Within the debt portfolio, they may be keener to invest a certain part in income-generating investments such as bonds, in order to ensure a regular flow of income. This would be despite the fact that these instruments are typically not very tax-efficient (coupons being subjected to the marginal, which is most usually the highest income-tax slab rate).
They may also hold a higher than usual portion in ultra-short-term debt and short-term debt mutual funds with investment horizons of 15 days to six months. A debt mutual fund, when held for three years or more in the “growth” or “capital appreciation” option, qualifies for long-term capital gains with indexation benefits, which makes this the most tax-efficient way to invest in fixed income in India. These individuals may forgo that advantage and invest these short-term monies in the “dividend” mode, paying a higher dividend distribution tax of almost 28% as a price for any-time liquidity.
They may also be more open to what we call a “safety pot” approach—where a portion of the portfolio is carved out as non-risk capital at inception. This would typically consist of high credit quality and relatively risk-free assets with a varying degree of liquidity depending on the investor requirements and goals. The return objective for the safety pot portfolio would be to protect assets and generate regular interest income for the expenses/consumption on an inflation-adjusted basis. The residual portfolio can then be invested into growth assets (typically equity, real-estate oriented, and other alternative investments) with a relatively higher degree of volatility with the objective of generating returns through capital gains. In this case, the risk-appetite for each of these two buckets of the portfolio is clear, giving the investor the leeway to invest in higher risk avenues while protecting capital and future income. It also gives them the ability to look at longer investment horizons (especially in the case of real estate-/private equity-oriented investments)—this is usually a point of resistance owing to concerns on future liquidity.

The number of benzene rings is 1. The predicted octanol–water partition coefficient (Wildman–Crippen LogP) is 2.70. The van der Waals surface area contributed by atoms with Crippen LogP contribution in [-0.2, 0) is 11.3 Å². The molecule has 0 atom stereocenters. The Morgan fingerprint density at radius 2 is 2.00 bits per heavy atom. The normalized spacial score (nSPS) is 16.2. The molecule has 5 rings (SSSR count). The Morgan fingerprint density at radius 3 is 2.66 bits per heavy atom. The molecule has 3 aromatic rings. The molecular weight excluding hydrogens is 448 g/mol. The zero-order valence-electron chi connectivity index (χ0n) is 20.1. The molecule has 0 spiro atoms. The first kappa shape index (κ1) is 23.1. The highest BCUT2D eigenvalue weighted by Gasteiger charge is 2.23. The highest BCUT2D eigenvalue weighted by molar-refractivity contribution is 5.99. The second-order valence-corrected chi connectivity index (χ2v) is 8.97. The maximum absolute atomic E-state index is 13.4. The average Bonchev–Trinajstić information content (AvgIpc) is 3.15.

Finally, they are well placed to benefit from an “asset allocation and rebalancing discipline” approach that we strongly endorse. Given the lumpy nature of their income, the temptation to invest large, sporadic tranches in higher-risk investment avenues that come along periodically can be strong, as can the inclination to try and optimize returns by rebalancing investments and asset classes in an ad-hoc manner based on market momentum/sentiment. While these, chosen after due diligence and an understanding of the risk-reward equation, definitely belong in an ultra high net-worth individual’s portfolio, they should be invested with an eye on product suitability, maximum caps on product/instrument exposures and other risk-management parameters which become even more important in cases where the income isn’t regular.
Disclaimer: The views expressed in the article are personal.
Rajesh Iyer is head—investment advisory services & family office, Kotak Wealth Management.